A business case for African battery recycling
Closing the Loop

A business case for African battery recycling

Closing the Loop, Amsterdam, completed a pilot project with goal of shipping lithium-ion batteries from Nigeria to Europe to be recycled.

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October 8, 2020

This year, a pilot project was able to successfully ship lithium-ion batteries from Nigeria to Europe for recycling. Closing the Loop, Amsterdam, partners with electronic scrap collection networks in Africa to recycle those materials. For the pilot, Closing the Loop wanted to ship lithium-ion batteries sourced specifically from Nigeria to Europe in a way that was safe.

Closing the Loop released a white paper on the project looking into the opportunity for urban mining for end-of-life cellphone batteries and at how a new circular business model can facilitate this.

“The ability to source materials from old electronics can have immense impacts, including a reduced need for mining materials, particularly conflict minerals,” the white paper states. “The main learnings presented in this paper involve the development of a collection network, incentive creation and collaboration. The results of the pilot project are important for learning the whole industry.”

The white paper reports that the issue of electronic scrap ending up as waste in low- and middle-income countries is becoming a bigger problem. The report says e-scrap generation is growing in those countries with few options for recycling and repair.

Call2Recycle, Atlanta, served as a consultant on this project.

“We shared some of our experiences in the difficulty of moving batteries across borders,” says Carl Smith, president at Call2Recycle. “For years, we’ve had to deal with that issue, not just with lithium-ion batteries but also nickel-cadmium, in moving them to Japan, Korea, France, Canada, etc., with how expensive it is and bureaucratic it is and how it proves to be such an impediment to increasing recycling rates.”

The pilot project started in late 2017, and collection of lithium-ion batteries began in 2018 and ran through April of this year, when the batteries were received by a recycler in Europe. Closing the Loop’s white paper indicates challenges in the pilot project:

  • collecting enough batteries for a reasonable pilot;
  • the danger of storing and shipping lithium-ion batteries across borders;
  • following Basel Convention notification procedures with the lithium-ion batteries; and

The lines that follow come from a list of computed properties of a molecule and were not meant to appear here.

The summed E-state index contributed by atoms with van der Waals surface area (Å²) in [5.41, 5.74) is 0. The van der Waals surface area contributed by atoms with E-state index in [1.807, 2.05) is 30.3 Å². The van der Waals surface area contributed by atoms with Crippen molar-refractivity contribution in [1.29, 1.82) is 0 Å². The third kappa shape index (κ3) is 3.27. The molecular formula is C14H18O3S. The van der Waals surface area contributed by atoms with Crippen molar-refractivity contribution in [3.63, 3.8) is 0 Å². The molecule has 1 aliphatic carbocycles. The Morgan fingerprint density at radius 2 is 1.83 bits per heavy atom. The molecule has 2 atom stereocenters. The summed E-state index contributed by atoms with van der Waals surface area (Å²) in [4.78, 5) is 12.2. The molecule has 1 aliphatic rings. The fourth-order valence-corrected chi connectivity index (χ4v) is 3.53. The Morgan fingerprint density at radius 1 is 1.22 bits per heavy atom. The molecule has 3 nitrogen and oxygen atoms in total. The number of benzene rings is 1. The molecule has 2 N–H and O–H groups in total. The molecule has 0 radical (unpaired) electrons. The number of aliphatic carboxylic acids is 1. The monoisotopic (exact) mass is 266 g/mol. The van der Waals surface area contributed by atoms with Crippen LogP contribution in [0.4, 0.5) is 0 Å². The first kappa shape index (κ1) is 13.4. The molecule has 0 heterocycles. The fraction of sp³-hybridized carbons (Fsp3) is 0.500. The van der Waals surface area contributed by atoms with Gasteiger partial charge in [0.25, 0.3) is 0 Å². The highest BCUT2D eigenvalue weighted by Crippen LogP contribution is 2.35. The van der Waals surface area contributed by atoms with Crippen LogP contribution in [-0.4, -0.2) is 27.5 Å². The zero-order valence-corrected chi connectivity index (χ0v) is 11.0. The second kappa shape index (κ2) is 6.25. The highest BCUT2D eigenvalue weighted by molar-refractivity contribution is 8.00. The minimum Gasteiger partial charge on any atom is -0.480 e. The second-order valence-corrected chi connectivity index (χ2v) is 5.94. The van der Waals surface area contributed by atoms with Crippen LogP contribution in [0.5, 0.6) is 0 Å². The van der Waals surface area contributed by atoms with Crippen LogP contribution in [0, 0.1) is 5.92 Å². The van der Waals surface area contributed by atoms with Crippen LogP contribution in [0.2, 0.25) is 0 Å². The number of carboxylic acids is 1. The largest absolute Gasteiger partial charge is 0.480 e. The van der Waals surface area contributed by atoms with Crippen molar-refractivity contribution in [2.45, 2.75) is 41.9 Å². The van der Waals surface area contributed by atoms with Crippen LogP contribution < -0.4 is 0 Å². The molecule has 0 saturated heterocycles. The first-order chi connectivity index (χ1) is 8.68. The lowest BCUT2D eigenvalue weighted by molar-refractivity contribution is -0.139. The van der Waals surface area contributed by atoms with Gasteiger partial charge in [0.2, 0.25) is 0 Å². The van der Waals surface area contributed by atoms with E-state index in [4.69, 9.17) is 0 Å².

• the expenses associated with safely shipping lithium-ion batteries across borders.

Closing the Loop says it was successful in its pilot project. Through the project, 5,000 kilograms (or about 11,000 pounds) of batteries were sourced and shipped from Nigeria to the port of Antwerp, Belgium. Those batteries are estimated to contain at least 1,250 kilograms (or about 2,750 pounds) of cobalt. Closing the Loop reports that the batteries were received by a recycler to be recycled back into materials that will be used for new batteries eventually. Additionally, the project involved the informal sector in Nigeria in the collection process, leading to more income generation for the local community.

Closing the Loop adds that three of its customers were eager to be involved in the pilot project and contributed to covering the costs associated with it. However, the required administration and documentation for shipments related to this pilot project were costly and complicated, and Closing the Loop says that was one obstacle for the pilot.

“Globally, our hope is that [this pilot project] might bring some recognition to some of the regulatory obstacles to achieving battery recycling,” Smith of Call2Recycle says, adding that “uniform mechanisms” are needed to receive and process information to expedite the movement of batteries. “Every place in the world needs their own sufficient processor to achieve any kind of recycling rate. Hopefully, in terms of the Basel Convention, it will lead to improvements as far as the management of this waste.”